Two minerals never before seen on Earth have been discovered in a giant meteorite weighing 16.5 tons, offering researchers potential clues about how space rocks form.
The new minerals were found in a 2.5-ounce portion of the El Ali meteorite in Somalia, which was discovered in 2020 and is the ninth largest meteorite ever discovered. said the University of Alberta in a press release. Meteors are meteors that survive through Earth’s atmosphere and land on the ground. According to NASA.
Samples of the meteorite were taken and sent to the University of Alberta for classification, where researchers discovered the minerals. The researchers also said they may have identified a third new mineral, although it was still being reviewed. The findings were presented at the university’s Space Exploration Symposium on November 2. 21 and 22.
“Any time you find a new mineral, it means that the actual geological conditions, the chemistry of the rock, was different than what had been found before,” Chris Herd, curator of the University of Alberta Meteorite Collection and professor of Earth and Atmospheric Sciences, he said in a statement. “That’s what makes this exciting: In this particular meteorite there are two officially described minerals that are new to science.”
Herd knew there was something unique about the cut when he first looked at it, so he called in his colleague Andrew Locock, who had been involved in mineral descriptions before, the university said. The minerals had been synthetically done before, so Locock confirmed the new minerals by comparing the compositions of natural and man-made minerals.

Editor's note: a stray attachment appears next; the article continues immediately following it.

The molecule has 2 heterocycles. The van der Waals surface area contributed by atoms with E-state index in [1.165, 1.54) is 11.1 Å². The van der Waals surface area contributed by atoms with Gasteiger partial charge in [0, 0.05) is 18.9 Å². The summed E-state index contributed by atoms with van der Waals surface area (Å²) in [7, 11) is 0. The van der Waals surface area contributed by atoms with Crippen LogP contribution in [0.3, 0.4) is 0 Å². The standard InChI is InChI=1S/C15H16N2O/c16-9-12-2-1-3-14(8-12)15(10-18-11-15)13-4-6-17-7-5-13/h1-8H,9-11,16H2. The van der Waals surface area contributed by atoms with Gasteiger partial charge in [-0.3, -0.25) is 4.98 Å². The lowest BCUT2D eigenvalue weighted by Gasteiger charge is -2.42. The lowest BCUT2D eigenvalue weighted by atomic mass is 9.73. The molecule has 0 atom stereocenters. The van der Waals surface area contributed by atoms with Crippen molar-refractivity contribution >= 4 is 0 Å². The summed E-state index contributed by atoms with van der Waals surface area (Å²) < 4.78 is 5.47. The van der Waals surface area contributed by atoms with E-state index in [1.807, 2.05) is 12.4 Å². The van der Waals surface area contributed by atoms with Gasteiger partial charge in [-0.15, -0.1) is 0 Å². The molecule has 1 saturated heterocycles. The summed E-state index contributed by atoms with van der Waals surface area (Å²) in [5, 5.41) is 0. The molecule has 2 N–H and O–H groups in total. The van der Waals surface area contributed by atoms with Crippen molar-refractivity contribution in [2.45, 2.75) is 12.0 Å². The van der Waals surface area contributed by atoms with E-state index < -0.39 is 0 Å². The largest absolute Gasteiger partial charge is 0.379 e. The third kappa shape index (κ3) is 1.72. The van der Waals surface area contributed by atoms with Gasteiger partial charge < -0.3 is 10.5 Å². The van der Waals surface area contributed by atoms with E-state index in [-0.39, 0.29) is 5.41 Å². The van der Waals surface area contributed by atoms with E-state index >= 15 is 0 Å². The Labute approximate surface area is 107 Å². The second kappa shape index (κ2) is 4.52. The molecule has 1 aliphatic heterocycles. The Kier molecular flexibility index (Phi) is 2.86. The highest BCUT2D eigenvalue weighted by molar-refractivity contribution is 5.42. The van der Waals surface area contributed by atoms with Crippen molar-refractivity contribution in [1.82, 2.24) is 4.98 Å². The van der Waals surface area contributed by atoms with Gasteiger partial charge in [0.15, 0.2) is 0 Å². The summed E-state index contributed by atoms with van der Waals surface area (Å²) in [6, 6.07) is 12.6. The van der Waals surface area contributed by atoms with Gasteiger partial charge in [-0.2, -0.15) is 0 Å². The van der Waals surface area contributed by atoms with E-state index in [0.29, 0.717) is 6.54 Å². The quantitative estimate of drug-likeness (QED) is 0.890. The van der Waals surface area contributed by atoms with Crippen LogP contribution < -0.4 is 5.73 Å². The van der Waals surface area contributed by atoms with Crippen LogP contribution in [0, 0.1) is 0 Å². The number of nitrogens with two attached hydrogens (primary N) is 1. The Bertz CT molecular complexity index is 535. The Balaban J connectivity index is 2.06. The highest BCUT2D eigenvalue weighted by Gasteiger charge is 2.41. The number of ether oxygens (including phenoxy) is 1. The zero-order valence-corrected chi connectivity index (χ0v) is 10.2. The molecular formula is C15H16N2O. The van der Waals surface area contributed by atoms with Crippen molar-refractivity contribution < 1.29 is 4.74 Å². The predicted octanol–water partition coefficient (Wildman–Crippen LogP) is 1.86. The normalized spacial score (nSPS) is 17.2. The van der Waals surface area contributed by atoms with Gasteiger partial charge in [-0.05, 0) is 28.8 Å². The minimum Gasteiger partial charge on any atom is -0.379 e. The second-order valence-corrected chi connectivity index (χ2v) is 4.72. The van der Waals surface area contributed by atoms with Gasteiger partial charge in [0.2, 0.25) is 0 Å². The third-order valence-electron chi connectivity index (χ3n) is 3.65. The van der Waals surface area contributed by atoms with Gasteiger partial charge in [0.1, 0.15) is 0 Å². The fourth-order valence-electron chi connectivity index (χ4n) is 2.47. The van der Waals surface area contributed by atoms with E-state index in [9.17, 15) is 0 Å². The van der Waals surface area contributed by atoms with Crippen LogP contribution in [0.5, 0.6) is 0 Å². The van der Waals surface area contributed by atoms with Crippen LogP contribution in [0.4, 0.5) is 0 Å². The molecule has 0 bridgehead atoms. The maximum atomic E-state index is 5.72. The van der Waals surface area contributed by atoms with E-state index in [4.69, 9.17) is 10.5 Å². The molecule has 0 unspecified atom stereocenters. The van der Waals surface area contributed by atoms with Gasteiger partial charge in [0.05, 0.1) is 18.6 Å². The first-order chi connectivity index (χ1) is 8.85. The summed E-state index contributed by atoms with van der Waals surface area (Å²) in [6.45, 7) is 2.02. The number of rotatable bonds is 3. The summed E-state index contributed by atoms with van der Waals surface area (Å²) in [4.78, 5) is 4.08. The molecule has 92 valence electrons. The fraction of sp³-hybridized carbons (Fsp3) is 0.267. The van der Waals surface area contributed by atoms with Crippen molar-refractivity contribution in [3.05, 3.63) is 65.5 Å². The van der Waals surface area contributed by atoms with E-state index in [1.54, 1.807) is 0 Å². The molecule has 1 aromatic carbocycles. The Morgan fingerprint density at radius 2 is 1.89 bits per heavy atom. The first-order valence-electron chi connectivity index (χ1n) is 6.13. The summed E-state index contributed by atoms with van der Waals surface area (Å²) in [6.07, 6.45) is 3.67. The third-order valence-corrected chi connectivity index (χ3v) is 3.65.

One of the minerals was given the name elaliite, in reference to the name of the meteorite, which comes from the region in which it was found in Somalia. The other was named elkinstonite, after Lindy Elkins-Tanton, vice president of the Interplanetary Initiative at Arizona State University and principal investigator for NASA’s next Psyche missionthat it will try to send an orbiter to the metal-rich asteroid in 2023.
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New minerals could have new uses
With the help of researchers from UCLA and the California Institute of Technology, Herd classified the meteorite as an “IAB iron complex” meteorite, one of 350 such meteorites, the university said.
The researchers will carry out further tests on the minerals, in the hope that they will provide insight into the conditions inside the meteorite when it formed, when they are known as meteoroids. If more samples of the meteorite could be taken, other unique minerals may be discovered, potentially leading to new uses on our planet, the statement said.
“Any time a new material is known, materials scientists are also interested because of the potential uses in a wide range of things in society,” Herd said.
Follow Jordan Mendoza on Twitter: @jordan_mendoza5.
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